The country is dependent on foreign financial credits and aids in terms of infrastructural investments (United Nations(UN) provided $284 million and European Union(EU) provided $145 million financial aid to Kenya for infrastructural investments in 2011). The severe problems of East Africa ( i.e. drought, starvation, waterlessness, sheltering and diseases) are in the agenda of the world for a while so international financial aids are now flowing into Nairobi, which is the financial centre of the region. A significant share of these aids are spent for infrastructural investments in the region (The World Bank provided $1.3 billion financial aid to the East Africa region to strengthen its highway, railway and harbour infrastructures. Again, China and India are providing long-term credits for their international companies to promote them to invest in infrastructural projects in the region). Nairobi has benefited from these international aids a certain extent, of course. However, the city still needs all type of infrastructural projects (i.e. buildings, transport, water and power supplies). Recently, some international property development and investment companies (e.g. Renaissance, Garun Real Estate Investment, Translakes Limited and so on) have started some residential and commercial property development projects in the city benefiting from the long-term credit advantages of international banks and funds (e.g. Tatu City). Therefore, foreign capital inflows have speeded up property construction and development activities in Nairobi. It is possible to see many construction sites in Central Nairobi at the moment. However, the land prices increased dramatically in Central Nairobi. 1 acre land whose price was less than $2,000 before 2008 rose to $50,000 now due to new infrastructural investments in Central Nairobi. For this reason, international property development and investment companies moved their new residential and commercial projects to small towns near Central Nairobi and started to develop new gated communities (safe and luxury neighbourhoods) for middle and higher income class in these towns (e.g. Nakuru, Naivasha). This trend will continue increasingly in the next years.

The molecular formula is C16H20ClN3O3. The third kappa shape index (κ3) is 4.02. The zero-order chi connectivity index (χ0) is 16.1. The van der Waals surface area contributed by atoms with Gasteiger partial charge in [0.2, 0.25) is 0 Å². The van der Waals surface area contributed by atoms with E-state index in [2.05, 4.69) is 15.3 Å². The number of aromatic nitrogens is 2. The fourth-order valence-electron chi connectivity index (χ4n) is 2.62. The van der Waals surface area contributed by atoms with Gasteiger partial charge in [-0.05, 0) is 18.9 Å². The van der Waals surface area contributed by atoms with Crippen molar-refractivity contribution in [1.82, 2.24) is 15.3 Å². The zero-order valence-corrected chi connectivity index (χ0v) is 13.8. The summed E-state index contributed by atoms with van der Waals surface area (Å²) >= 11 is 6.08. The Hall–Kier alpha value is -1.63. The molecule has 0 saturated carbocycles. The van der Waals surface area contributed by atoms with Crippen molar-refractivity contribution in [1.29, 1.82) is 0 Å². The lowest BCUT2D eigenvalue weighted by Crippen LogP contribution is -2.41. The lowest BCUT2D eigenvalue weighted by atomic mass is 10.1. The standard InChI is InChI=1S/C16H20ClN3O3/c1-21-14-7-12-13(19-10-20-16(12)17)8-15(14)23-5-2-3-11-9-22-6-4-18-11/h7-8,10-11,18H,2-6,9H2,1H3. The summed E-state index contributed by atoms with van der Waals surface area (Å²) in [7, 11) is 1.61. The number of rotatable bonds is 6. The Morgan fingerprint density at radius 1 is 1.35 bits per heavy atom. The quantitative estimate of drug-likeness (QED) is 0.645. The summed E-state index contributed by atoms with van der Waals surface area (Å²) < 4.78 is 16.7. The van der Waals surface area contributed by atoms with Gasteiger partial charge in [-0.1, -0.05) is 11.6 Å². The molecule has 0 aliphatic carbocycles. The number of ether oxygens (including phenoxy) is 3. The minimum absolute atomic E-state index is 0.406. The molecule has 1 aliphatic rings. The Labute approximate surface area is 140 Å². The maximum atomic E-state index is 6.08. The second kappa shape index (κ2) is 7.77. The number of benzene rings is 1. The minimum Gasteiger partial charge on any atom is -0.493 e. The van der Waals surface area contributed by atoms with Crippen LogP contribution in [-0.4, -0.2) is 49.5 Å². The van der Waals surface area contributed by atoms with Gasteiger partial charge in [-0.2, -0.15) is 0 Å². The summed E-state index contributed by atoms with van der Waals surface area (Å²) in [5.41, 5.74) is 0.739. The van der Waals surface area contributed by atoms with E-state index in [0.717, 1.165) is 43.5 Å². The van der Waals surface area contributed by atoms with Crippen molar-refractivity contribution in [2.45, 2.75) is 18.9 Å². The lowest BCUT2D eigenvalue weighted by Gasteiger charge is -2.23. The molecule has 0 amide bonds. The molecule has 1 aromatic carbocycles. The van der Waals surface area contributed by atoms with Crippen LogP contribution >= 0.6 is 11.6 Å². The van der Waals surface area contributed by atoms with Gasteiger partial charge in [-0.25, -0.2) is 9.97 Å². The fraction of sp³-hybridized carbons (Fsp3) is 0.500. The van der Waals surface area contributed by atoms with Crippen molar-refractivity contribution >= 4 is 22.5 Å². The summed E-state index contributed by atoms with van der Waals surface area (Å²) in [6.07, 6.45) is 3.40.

Published in Political Reflection Magazine (PR) Vol. 2 No. 3
Fatih Eren is Doctoral Researcher in Department of Town and Regional Planning, University of Sheffield.
“Ready to change its fortune…”*
Egypt is a transcontinental country which is located at the intersection of the North Africa and the Southwest Asia. The country has a 80 million population in total and about 20 million of this population is living in Cairo city.